Heathrow and Gatwick submit their responses on Aviation & Climate Change to Airports Commission
Both Heathrow and Gatwick airports have submitted their responses to the Aviation Commission’s discussion paper on Aviation and Climate Change. Both base their aspirations of high growth rates over coming decades on evidence from the industry body “Sustainable Aviation”. Not surprisingly, both airports’ submissions are attempts to justify the unjustifiable: to claim that emitting huge amounts more carbon dioxide can be achieved with no net emissions, by various probable and improbable means. They hope improvements in efficiency by airlines and air traffic control, as well as improved aircraft design, will cut their emissions. They place unrealistic hopes in “sustainable” biofuels, with Gatwick’s submission saying “…by 2050, sustainable fuels could offer between 15 and 24% reduction in CO2 emissions attributable to UK aviation.” Gatwick also wants considerable Government support (ie public expense) to develop biofuels for the industry. And both depend to an enormous extent on international agreements through ICAO, and systems for carbon trading that do not currently exist.
Heathrow: UK aviation can grow and meet climate change targets
15 May, 2013 (Heathrow)
- The Heathrow response to the Airport Commission’s discussion paper on Aviation & Climate Change is at Heathrow response
Growing the UK’s airport hub capacity is consistent with meeting UK climate change targets, according to Heathrow’s response to the ‘Aviation and Climate Change’ discussion paper published by the Airports Commission.
The response, submitted today, cites projections by Sustainable Aviation1, [see below for their Roadmap graphic] the UK aviation cross-industry association, that new aircraft and engine technology, operational efficiencies and sustainable biofuels will allow the UK to more than double air traffic by 2050 without a substantial increase in gross emissions [very optimistic on biofuels which, in reality, are not likely to be available in large amounts] consistent with the UK’s long term legally set climate change targets. Together these developments have already improved fuel efficiency by over 70 per cent in the last 40 years2. [In reality, the older planes were more fuel efficient. Then the new jets took over, which were fuel inefficient; and the new improvements are only getting back now to where they were 40 years ago ….]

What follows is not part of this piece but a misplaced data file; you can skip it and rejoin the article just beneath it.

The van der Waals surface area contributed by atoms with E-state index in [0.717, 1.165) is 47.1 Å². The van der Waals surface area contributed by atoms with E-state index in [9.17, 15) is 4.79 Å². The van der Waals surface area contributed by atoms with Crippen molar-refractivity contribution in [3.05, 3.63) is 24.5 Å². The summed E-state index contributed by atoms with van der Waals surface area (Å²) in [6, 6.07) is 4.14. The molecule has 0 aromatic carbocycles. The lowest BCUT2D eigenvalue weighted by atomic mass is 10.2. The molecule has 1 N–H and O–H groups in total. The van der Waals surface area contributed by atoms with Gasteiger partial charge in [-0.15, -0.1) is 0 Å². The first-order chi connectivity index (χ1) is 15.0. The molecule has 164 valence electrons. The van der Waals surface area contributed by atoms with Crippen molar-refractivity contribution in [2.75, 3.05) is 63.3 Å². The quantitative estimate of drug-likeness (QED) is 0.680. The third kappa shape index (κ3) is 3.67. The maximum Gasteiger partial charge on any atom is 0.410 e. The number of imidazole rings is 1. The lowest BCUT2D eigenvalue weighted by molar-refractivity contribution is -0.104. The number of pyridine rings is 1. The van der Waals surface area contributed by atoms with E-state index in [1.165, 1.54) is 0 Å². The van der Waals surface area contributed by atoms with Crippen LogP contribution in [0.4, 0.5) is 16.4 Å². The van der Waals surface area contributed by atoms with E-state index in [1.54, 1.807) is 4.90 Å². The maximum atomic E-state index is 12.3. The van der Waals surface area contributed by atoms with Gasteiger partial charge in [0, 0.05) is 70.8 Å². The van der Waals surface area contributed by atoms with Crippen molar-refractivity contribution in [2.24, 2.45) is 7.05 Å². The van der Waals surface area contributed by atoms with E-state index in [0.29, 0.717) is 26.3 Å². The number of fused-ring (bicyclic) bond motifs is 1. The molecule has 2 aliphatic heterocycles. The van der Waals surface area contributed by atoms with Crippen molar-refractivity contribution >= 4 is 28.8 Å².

If international carbon trading is added to these factors, Sustainable Aviation forecasts that emissions over time would actually be reduced, achieving the global industry’s commitment to halve 2005 carbon emissions by 20502. [ ie. depending on carbon trading with other sectors to negate aviation carbon emissions. Not real cuts. by the industry – just hoping to buy permits from other sectors which actually make carbon cuts.]
Heathrow’s submission adds that constraining growth at a hub airport is an inefficient and ineffective way of reducing carbon emissions for three reasons:
- Without additional UK hub capacity, passengers will still travel, but in less carbon efficient ways, so carbon will not be cut. UK long-haul passengers will have to transfer through EU hubs, adding an additional landing and take-off to each journey – the most carbon-intensive part of a flight. International passengers travelling to the UK may need to detour via a European hub, adding extra miles to long-haul routes. The Airports Commission concludes that by 2030, the carbon emissions from increased transfer trips would exceed any carbon savings made by those that would choose not to travel3. In addition, the UK would lose the economic benefits of direct connections.
- All sectors need to play a role in reducing carbon emissions. Aviation delivers more than twice the economic value per tonne of carbon compared to other sectors [very unscientific figure – how could such a general claim be justified? how exactly were the figures derived? work done by Frontier Economics on 2009 data] so there is greater value-for-money in reducing carbon emissions in other non-transport areas4.
- The unique long-haul routes from the UK’s only hub airport, Heathrow, deliver over twice the economic value per carbon tonne from trade and tourism compared to those from other UK airports4.
The existing transport infrastructure around Heathrow also provides additional carbon emissions benefits compared to other UK hub options.
The submission shows that, even if development of Stansted or a new Thames Estuary airport included significant investment in new transport infrastructure, Heathrow would still have 4.5million more people within a 60minute public transport catchment area than either airport. This means passengers and staff would create a significantly smaller carbon footprint when travelling to and from Heathrow.
Matt Gorman, Heathrow’s Sustainability Director, says: ‘Our submission argues that it is possible to grow the UK’s hub airport, Heathrow, without exceeding the UK’s long term climate change targets. This is thanks to exciting advances made by the aviation industry across technology, operational procedures and sustainable fuels which have changed the impact of this industry for the better and will continue to do so in the future.’